Cigarette Tax Increase: Why the 94-Cent Tax Hike?
The Obama administration presented its fifth annual budget proposal to Congress on Wednesday for the 2014 fiscal year, which begins Oct. 1. Buried in the 244-page document is the administration's strategy to increase the Federal cigarette tax by 94 cents per pack. The White House says the cigarette tax increase will pay for children of low- and moderate-income families to go to preschool for free, a plan the president announced during his State of the Union address in February.
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The current proposed tobacco tax increase for 2014 would raise the Federal tobacco tax from $1.01 to $1.95 a pack.
The administration markets the proposed tax increase on cigarettes as a way to not only fund education, but to also curb smoking habits.
"[Passing the tax] would be a giant step toward winning the fight against tobacco, the nation's number one cause of preventable death," Matthew Myers, president of the Campaign for Tobacco-Free Kids, said in a statement.
According to the Centers for Disease Control and Prevention, or CDC, a 10 percent increase in the price of cigarettes is estimated to reduce the number of adolescents and young adults using cigarettes by about 4 percent.
"Increases in cigarette prices can lead to significant reductions in smoking prevalence by increasing cessation among smokers and reducing smoking initiation among potential young smokers," the CDC reports.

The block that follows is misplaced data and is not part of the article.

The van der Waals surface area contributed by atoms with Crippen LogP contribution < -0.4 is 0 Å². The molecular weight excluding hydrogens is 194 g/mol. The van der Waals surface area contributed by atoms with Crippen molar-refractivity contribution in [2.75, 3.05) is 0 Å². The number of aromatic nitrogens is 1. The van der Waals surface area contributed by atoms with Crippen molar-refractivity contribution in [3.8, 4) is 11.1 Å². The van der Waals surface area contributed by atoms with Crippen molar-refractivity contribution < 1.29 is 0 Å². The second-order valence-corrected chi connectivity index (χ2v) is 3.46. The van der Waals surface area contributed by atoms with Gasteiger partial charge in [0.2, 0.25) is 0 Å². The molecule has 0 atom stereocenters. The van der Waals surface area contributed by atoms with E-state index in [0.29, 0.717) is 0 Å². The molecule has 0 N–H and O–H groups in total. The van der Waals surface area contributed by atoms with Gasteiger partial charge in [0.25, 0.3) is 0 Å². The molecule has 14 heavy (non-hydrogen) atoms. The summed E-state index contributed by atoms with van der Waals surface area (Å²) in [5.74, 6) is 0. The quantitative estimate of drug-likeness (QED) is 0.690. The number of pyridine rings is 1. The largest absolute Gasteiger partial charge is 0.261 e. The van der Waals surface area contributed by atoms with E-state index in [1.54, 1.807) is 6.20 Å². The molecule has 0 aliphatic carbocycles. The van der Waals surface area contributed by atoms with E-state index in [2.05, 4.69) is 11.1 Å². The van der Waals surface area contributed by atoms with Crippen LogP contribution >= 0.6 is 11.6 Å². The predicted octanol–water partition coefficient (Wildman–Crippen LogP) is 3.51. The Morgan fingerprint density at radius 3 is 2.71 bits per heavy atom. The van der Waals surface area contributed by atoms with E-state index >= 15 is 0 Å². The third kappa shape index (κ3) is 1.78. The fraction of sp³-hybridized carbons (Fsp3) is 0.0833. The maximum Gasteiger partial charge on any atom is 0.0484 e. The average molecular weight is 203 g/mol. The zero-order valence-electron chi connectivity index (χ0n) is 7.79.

The last major Federal cigarette tax hike took effect in 2009, when the tax increased by 62 cents - from 39 cents a pack to $1.01.
From the administration's 2014 budget proposal:
Providing a year of free, public preschool education for 4-year-old children is an important investment in our future. It will give all our kids the best start in life, helping them perform better in elementary school and ultimately helping them, and the country, be better prepared for the demands of the global economy. Not only that, it could save hard-working families thousands of dollars each year in child care costs. This is an investment we need to make, and it is fully paid for in this Budget by imposing a new tax on every pack of cigarettes sold.
The administration's 2014 budget proposal projects a $973 billion deficit for this year, and a $744 billion deficit in 2014 - the first deficits to fall short of $1 trillion since President Obama first stepped into office in 2008. The Detroit News reports that the budget proposal calls for a number of spending cuts, including $100 billion from defense and another $100 billion from domestic programs over the next decade. It also calls for $400 billion to be trimmed from Medicare and other health care programs.
To raise money, the Obama administration would restrict deductions for the top 2 percent of family incomes, bringing in $580 billion in tax revenue, in addition to other measures.
If cigarette sales continued at the same rate as they are today, the 94-cent increased tax would bring an additional $14billion a year in revenue to the federal government.
The proposed Federal tax increase on cigarettes is in addition to state taxes on cigarettes, which range from under 50 cents to over $3 per pack (Connecticut has the highest state tax on cigarettes at $3.40 a pack; Virginia has the lowest state tax on cigarettes, at 30 cents a pack). The average combined state and Federal tax on a pack of cigarettes is $2.35, bringing the average cost of a pack of cigarettes today to $5.62.
What was Don Draper paying for a pack of cigarettes back in 1970? A mere 38 cents ($2.27 by today's purchasing power).
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